- Diversification of the economy… this is a long term measure as I stated before
- Aggressive investment in Agriculture to ensure self-sufficiency in the local production of rice (we consume about 5 million metric ton per annum). Sugar and other staples. We could save up to 30% on importation of these items per annum.
- Promote private sector investment in the downstream petroleum sector, including local refineries. This can only be done through the removal of petroleum subsidy. Importation of petroleum products currently gulps 30-33% of forex allocation of CBN.
- More aggressive support of export related activities, with special focus on small and medium Enterprises (see my comments on access to credit). We should ensure that the Nigeria Export Import Bank(NEXIM) and Bank Of Industry (BIO) sponsor our National Champions to take advantage of the America Opportunities And Growth Act (AGOA) and other bilateral and multilateral Trade Protocols to Stimulate our export activities.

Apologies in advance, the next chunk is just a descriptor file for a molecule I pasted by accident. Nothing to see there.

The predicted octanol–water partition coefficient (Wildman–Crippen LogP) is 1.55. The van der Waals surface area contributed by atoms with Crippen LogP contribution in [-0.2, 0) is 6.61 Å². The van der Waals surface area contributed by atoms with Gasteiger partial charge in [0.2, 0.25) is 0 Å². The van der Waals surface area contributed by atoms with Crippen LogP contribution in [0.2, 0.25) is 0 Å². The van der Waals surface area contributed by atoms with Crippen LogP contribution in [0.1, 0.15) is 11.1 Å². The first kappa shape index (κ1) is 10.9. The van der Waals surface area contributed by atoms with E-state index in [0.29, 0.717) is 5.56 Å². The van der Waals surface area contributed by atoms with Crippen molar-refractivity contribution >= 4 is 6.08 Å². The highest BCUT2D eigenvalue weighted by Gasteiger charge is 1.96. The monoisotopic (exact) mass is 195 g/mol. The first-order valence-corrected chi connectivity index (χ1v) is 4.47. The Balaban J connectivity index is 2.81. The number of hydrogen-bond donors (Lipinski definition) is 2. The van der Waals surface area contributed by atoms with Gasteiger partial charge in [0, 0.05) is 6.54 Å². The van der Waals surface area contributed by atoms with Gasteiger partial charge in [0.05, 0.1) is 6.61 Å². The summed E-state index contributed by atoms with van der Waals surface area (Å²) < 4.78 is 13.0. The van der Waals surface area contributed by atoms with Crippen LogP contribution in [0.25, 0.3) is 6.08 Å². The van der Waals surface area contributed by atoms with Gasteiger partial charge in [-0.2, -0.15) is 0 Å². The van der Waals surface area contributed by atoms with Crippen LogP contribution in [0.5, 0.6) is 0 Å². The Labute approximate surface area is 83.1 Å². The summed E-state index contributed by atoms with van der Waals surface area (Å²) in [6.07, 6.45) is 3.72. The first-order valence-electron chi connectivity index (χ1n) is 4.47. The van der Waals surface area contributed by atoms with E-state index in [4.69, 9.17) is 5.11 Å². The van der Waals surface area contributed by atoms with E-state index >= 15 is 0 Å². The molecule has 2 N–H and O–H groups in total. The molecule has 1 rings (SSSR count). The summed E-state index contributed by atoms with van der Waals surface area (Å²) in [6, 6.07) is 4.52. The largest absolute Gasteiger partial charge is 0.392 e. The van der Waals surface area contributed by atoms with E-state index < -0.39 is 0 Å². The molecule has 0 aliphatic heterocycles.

The present policy punishes the exporters as they are compelled to sell their export proceeds at the subsidized official rates while their local costs have reflected the parallel market.
- Further depreciation will put additional cash in the hands of Federal and State Governments to either reduce their deficit or assist in financing social amenities.
Access to Credit
This has been the major headwind for the necessary economic growth in Nigeria. A cursory look at the books of the banks confirms that the critical sectors of the economy that can help to power double-digit growth in the next decade or two are not receiving adequate support from the banking industry.
|SECTOR||% of GDP||% of Bank Credit|
Source: Central Bank of Nigeria
Agriculture and SMEs account for 50% of employment and contribute approximately 38% of the GDP. Yet the two sectors attract 4.8% of bank credits. We should commend the Lamido Sanusi led CBN for the bold initiative that helped to raise lending to Agriculture sector. Prior to his reign at the CBN, lending to the sector was just a paltry 1%. The reason for the paltry support are not far-fetched. According to the banks’ underwriting rules, these sectors are high risk and in most cases may not have the collateral to support borrowing. Where the risk-adjusted lending is done, the interest rate is prohibitive.
There should be direct government intervention to address the following to unlock the potentials of these sectors: